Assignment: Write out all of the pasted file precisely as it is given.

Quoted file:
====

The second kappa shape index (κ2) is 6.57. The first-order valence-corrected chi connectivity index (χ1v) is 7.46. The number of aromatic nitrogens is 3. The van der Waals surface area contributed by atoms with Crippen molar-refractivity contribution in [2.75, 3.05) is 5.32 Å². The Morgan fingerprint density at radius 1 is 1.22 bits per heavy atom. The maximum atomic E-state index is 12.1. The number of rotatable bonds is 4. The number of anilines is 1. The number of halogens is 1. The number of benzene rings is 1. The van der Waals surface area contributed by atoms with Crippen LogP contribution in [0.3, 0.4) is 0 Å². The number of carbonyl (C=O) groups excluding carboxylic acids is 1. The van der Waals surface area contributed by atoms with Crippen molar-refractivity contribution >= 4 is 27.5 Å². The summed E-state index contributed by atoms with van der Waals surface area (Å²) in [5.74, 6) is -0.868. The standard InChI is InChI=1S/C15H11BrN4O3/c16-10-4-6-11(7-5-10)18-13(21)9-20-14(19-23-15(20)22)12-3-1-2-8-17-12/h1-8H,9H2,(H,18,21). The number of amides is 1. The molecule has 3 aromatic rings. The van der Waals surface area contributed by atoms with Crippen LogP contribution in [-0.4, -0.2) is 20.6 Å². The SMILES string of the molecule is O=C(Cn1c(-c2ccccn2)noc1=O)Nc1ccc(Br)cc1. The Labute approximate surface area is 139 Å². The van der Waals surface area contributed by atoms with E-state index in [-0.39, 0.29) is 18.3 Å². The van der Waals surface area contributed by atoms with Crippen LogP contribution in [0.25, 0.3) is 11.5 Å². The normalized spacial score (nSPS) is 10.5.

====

The second kappa shape index (κ2) is 6.57. The first-order valence-corrected chi connectivity index (χ1v) is 7.46. The number of aromatic nitrogens is 3. The van der Waals surface area contributed by atoms with Crippen molar-refractivity contribution in [2.75, 3.05) is 5.32 Å². The Morgan fingerprint density at radius 1 is 1.22 bits per heavy atom. The maximum atomic E-state index is 12.1. The number of rotatable bonds is 4. The number of anilines is 1. The number of halogens is 1. The number of benzene rings is 1. The van der Waals surface area contributed by atoms with Crippen LogP contribution in [0.3, 0.4) is 0 Å². The number of carbonyl (C=O) groups excluding carboxylic acids is 1. The van der Waals surface area contributed by atoms with Crippen molar-refractivity contribution >= 4 is 27.5 Å². The summed E-state index contributed by atoms with van der Waals surface area (Å²) in [5.74, 6) is -0.868. The standard InChI is InChI=1S/C15H11BrN4O3/c16-10-4-6-11(7-5-10)18-13(21)9-20-14(19-23-15(20)22)12-3-1-2-8-17-12/h1-8H,9H2,(H,18,21). The number of amides is 1. The molecule has 3 aromatic rings. The van der Waals surface area contributed by atoms with Crippen LogP contribution in [-0.4, -0.2) is 20.6 Å². The SMILES string of the molecule is O=C(Cn1c(-c2ccccn2)noc1=O)Nc1ccc(Br)cc1. The Labute approximate surface area is 139 Å². The van der Waals surface area contributed by atoms with E-state index in [-0.39, 0.29) is 18.3 Å². The van der Waals surface area contributed by atoms with Crippen LogP contribution in [0.25, 0.3) is 11.5 Å². The normalized spacial score (nSPS) is 10.5.